Developing a referral system, working that system, and actually transferring patients (which included obtaining vehicles, drivers, and security) requires a fairly well connected organization.  Again, my emphasis on not trying to do it small.  Be somehow connected to a bigger organization with, hopefully, international backing – including a referral pathway to another country.

 Success, even limited success, required organizational support, money, transportation, security, and a referral system that you help create and manage.  Then there is the issue of ‘standards of care’.

For the local physicians and many of the NGOs, because of the environment, the lack of supplies, the absence of a referral system, poor communications, and absent or inadequate security and transportation, the standard of care that providers were used to was non-existent.  Providers cannot rely on simply transferring patients to other countries – including the United States.  One becomes inundated with patients that should be treated with the latest generation of antibiotics, yet those antibiotics are nowhere to be found.  The patient needs an ophthalmic referral for globe laceration, yet you can find no one who knows anyone who is an ophthalmologist – at least with equipment and supplies.  The infant presents with ‘failure to thrive’.  You suspect congenital heart disease but have no ultrasound.  Or perhaps worse, you get an ultrasound and find Tetralogy of Fallot – but have absolutely no way to treat and therefore are faced with telling the mother that, without surgery, her child will unlikely live pass their 20th birthday.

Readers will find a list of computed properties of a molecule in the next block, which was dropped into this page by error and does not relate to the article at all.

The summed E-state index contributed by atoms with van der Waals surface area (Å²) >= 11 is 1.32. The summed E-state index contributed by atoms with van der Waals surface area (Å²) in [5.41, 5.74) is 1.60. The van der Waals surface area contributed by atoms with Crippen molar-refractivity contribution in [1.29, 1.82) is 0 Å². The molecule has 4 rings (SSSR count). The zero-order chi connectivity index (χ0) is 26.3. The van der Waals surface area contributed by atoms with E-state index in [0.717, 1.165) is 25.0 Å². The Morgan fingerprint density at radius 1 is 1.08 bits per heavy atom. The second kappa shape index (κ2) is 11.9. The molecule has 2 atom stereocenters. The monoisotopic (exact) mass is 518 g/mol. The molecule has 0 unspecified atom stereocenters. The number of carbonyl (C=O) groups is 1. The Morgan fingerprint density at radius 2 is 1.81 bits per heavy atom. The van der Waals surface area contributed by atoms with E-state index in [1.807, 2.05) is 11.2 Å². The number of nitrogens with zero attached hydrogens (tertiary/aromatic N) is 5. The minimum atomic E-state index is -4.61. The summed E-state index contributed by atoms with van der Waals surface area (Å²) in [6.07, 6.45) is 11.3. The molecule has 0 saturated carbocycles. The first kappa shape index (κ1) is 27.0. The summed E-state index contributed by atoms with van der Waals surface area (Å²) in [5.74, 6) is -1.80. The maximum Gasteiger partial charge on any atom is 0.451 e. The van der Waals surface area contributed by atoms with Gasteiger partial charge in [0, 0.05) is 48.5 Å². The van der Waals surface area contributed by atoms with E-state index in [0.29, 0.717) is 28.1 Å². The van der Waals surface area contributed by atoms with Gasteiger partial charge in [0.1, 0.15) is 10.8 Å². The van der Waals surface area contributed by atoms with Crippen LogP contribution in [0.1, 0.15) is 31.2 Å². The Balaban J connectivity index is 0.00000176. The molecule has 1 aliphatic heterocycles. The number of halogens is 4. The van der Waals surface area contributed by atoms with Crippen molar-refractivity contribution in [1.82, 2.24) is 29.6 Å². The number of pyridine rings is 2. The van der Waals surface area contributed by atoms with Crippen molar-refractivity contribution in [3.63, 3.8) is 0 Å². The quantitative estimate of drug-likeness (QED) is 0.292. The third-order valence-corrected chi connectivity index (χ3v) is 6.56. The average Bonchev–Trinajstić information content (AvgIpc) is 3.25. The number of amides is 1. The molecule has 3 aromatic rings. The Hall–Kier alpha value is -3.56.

In an environment of severe trauma, e.g., a post earthquake scenario, amputations were commonplace because skin grafts were not available.  Infection, if present, was treated with massive doses of whatever antibiotic you happened to be able to obtain.  Kidney failure from crushed muscles was simply not treatable.